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The government is launching a review into whether a new law is needed to tackle dangerous cycling.

It will consider whether an equivalent offence to causing death by dangerous driving is needed for cyclists.

It comes after Charlie Alliston, who killed Kim Briggs while riding a fixed-gear bike with no front brakes, was convicted under Victorian law.

Mrs Briggs’ widower Matthew Briggs welcomed the review, saying the case “highlighted a huge gap” in the law.

Alliston, 20, was cleared of manslaughter but convicted under the 19th Century offence of “wanton or furious driving”.

On Monday he was sentenced to 18 months in a young offenders’ institution.

After the conviction, Mr Briggs called for the introduction of new laws, including causing death by dangerous cycling.

Ministers are now seeking independent legal advice on this, with the review due to report in the new year.

Announcing the move, the government said there had been a “series of high-profile incidents” involving cyclists and that in 2015, two pedestrians had been killed and 96 seriously injured after being hit by a bicycle.

Transport minister Jesse Norman said: “It’s great that cycling has become so popular in recent years but we need to make sure that our road safety rules keep pace with this change.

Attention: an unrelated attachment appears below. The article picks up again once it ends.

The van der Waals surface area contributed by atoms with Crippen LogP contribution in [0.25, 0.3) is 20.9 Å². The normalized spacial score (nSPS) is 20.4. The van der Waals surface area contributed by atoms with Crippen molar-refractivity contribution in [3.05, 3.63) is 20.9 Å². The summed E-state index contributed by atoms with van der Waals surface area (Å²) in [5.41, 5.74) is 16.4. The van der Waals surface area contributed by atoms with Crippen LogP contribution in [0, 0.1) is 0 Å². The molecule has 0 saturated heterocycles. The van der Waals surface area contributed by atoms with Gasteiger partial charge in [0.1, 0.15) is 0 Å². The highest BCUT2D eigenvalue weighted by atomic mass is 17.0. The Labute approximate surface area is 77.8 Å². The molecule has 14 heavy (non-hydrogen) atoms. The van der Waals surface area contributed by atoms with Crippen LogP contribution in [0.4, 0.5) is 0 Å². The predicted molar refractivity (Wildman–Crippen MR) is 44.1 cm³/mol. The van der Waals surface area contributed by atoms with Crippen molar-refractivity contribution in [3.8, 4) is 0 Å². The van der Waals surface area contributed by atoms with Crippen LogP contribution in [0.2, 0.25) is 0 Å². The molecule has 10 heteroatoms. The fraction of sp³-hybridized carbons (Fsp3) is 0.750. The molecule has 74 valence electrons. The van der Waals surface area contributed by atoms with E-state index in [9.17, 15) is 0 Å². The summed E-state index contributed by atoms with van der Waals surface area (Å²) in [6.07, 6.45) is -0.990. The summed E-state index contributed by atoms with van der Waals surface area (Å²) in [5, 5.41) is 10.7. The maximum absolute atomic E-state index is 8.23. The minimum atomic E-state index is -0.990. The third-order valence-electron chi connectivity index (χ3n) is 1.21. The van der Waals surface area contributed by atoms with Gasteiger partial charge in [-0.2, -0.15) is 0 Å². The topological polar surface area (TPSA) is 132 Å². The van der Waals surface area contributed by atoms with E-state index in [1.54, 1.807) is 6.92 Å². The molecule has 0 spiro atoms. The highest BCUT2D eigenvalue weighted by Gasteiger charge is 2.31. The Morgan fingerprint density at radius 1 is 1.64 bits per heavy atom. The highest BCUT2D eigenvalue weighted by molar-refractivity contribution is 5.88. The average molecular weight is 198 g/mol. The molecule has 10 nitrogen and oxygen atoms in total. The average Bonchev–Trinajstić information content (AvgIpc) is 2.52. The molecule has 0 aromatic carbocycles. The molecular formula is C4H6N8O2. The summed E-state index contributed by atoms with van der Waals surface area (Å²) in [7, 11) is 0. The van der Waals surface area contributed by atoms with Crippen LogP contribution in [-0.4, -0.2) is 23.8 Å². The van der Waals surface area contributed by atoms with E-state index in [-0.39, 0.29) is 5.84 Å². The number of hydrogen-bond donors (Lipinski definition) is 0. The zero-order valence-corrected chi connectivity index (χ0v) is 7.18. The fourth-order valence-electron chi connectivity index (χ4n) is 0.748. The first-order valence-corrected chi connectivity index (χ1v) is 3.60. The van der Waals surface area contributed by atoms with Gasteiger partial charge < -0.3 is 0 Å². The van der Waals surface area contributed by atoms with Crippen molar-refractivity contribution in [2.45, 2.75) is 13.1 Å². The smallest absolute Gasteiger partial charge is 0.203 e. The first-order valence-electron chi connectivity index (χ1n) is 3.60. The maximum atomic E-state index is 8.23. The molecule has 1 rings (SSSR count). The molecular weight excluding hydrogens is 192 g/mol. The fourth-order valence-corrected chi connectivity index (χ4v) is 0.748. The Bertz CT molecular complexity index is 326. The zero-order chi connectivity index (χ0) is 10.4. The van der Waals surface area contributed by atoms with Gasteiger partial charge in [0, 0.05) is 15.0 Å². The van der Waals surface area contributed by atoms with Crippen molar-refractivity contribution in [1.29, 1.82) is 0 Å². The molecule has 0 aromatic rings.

“We already have strict laws that ensure that drivers who put people’s lives at risk are punished but, given recent cases, it is only right for us to look at whether dangerous cyclists should face the same consequences.”

He told BBC Radio 4’s Today programme that the review will consider how the law should be updated “so there is a proper legal remedy if a pedestrian is seriously injured or killed by a cyclist” and whether or not there should be a new law.

But he added that was “only part of the problem” and the inquiry will consider “much wider elements of cycle safety affecting cyclists and pedestrians, but also the relationships with motorists”.

The government said signage and public awareness would be among the issues looked at by the review.

Some cycling groups point out the number of deaths caused by cyclists remains extremely low compared with the figures for cyclists and pedestrians killed and injured by motorists.

‘Gap in law’

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